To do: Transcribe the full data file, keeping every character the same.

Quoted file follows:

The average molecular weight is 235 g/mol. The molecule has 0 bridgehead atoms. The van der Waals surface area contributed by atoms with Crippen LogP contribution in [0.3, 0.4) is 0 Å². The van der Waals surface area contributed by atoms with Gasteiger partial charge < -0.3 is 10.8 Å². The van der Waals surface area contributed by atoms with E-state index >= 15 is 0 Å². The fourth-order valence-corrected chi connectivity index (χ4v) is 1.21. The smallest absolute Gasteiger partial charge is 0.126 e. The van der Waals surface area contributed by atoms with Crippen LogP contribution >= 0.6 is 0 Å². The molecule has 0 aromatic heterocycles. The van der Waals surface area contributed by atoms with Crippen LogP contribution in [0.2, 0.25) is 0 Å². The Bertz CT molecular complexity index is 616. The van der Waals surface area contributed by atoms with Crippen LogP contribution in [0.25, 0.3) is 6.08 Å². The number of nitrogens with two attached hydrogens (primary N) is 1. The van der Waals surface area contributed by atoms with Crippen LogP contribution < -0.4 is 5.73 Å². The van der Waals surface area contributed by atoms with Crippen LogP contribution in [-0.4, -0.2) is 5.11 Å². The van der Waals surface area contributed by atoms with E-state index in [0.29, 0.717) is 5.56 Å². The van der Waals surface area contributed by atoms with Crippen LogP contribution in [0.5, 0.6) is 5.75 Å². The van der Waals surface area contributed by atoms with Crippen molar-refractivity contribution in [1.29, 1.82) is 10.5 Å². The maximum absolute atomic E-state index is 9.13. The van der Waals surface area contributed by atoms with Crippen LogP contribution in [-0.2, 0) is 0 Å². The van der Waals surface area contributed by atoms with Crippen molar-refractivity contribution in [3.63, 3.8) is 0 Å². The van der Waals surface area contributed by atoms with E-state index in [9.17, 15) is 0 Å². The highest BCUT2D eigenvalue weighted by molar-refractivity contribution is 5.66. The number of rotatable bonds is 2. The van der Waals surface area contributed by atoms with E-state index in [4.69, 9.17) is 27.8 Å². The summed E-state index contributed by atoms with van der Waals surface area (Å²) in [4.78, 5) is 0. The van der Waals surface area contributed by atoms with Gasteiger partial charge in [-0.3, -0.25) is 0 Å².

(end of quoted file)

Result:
The average molecular weight is 235 g/mol. The molecule has 0 bridgehead atoms. The van der Waals surface area contributed by atoms with Crippen LogP contribution in [0.3, 0.4) is 0 Å². The van der Waals surface area contributed by atoms with Gasteiger partial charge < -0.3 is 10.8 Å². The van der Waals surface area contributed by atoms with E-state index >= 15 is 0 Å². The fourth-order valence-corrected chi connectivity index (χ4v) is 1.21. The smallest absolute Gasteiger partial charge is 0.126 e. The van der Waals surface area contributed by atoms with Crippen LogP contribution >= 0.6 is 0 Å². The molecule has 0 aromatic heterocycles. The van der Waals surface area contributed by atoms with Crippen LogP contribution in [0.2, 0.25) is 0 Å². The Bertz CT molecular complexity index is 616. The van der Waals surface area contributed by atoms with Crippen LogP contribution in [0.25, 0.3) is 6.08 Å². The number of nitrogens with two attached hydrogens (primary N) is 1. The van der Waals surface area contributed by atoms with Crippen LogP contribution < -0.4 is 5.73 Å². The van der Waals surface area contributed by atoms with Crippen LogP contribution in [-0.4, -0.2) is 5.11 Å². The van der Waals surface area contributed by atoms with E-state index in [0.29, 0.717) is 5.56 Å². The van der Waals surface area contributed by atoms with Crippen LogP contribution in [0.5, 0.6) is 5.75 Å². The van der Waals surface area contributed by atoms with Crippen molar-refractivity contribution in [1.29, 1.82) is 10.5 Å². The maximum absolute atomic E-state index is 9.13. The van der Waals surface area contributed by atoms with Crippen LogP contribution in [-0.2, 0) is 0 Å². The van der Waals surface area contributed by atoms with Crippen molar-refractivity contribution in [3.63, 3.8) is 0 Å². The van der Waals surface area contributed by atoms with E-state index in [9.17, 15) is 0 Å². The highest BCUT2D eigenvalue weighted by molar-refractivity contribution is 5.66. The number of rotatable bonds is 2. The van der Waals surface area contributed by atoms with E-state index in [4.69, 9.17) is 27.8 Å². The summed E-state index contributed by atoms with van der Waals surface area (Å²) in [4.78, 5) is 0. The van der Waals surface area contributed by atoms with Gasteiger partial charge in [-0.3, -0.25) is 0 Å².